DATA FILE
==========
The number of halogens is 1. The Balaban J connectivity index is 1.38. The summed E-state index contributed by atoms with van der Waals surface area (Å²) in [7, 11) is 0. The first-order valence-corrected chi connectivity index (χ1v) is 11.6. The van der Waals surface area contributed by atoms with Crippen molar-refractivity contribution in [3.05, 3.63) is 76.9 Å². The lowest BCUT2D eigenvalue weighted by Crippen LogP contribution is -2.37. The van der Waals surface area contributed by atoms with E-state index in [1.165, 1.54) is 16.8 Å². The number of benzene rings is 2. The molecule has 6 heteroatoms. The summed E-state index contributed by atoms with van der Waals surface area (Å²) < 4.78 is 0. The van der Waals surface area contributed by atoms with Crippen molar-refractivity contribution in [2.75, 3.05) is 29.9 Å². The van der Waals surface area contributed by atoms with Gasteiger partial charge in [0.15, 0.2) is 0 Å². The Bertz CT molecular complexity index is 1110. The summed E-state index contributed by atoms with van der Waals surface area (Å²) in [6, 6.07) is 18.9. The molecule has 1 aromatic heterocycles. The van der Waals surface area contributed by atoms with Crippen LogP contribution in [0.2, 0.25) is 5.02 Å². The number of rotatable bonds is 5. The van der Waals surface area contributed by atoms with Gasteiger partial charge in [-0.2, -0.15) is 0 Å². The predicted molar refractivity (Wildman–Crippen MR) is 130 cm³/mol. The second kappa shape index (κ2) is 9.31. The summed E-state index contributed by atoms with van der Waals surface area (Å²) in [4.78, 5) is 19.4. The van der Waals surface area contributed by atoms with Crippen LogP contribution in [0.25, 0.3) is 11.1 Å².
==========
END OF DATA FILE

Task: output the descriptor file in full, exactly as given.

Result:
The number of halogens is 1. The Balaban J connectivity index is 1.38. The summed E-state index contributed by atoms with van der Waals surface area (Å²) in [7, 11) is 0. The first-order valence-corrected chi connectivity index (χ1v) is 11.6. The van der Waals surface area contributed by atoms with Crippen molar-refractivity contribution in [3.05, 3.63) is 76.9 Å². The lowest BCUT2D eigenvalue weighted by Crippen LogP contribution is -2.37. The van der Waals surface area contributed by atoms with E-state index in [1.165, 1.54) is 16.8 Å². The number of benzene rings is 2. The molecule has 6 heteroatoms. The summed E-state index contributed by atoms with van der Waals surface area (Å²) < 4.78 is 0. The van der Waals surface area contributed by atoms with Crippen molar-refractivity contribution in [2.75, 3.05) is 29.9 Å². The van der Waals surface area contributed by atoms with Gasteiger partial charge in [0.15, 0.2) is 0 Å². The Bertz CT molecular complexity index is 1110. The summed E-state index contributed by atoms with van der Waals surface area (Å²) in [6, 6.07) is 18.9. The molecule has 1 aromatic heterocycles. The van der Waals surface area contributed by atoms with Crippen LogP contribution in [0.2, 0.25) is 5.02 Å². The number of rotatable bonds is 5. The van der Waals surface area contributed by atoms with Gasteiger partial charge in [-0.2, -0.15) is 0 Å². The predicted molar refractivity (Wildman–Crippen MR) is 130 cm³/mol. The second kappa shape index (κ2) is 9.31. The summed E-state index contributed by atoms with van der Waals surface area (Å²) in [4.78, 5) is 19.4. The van der Waals surface area contributed by atoms with Crippen LogP contribution in [0.25, 0.3) is 11.1 Å².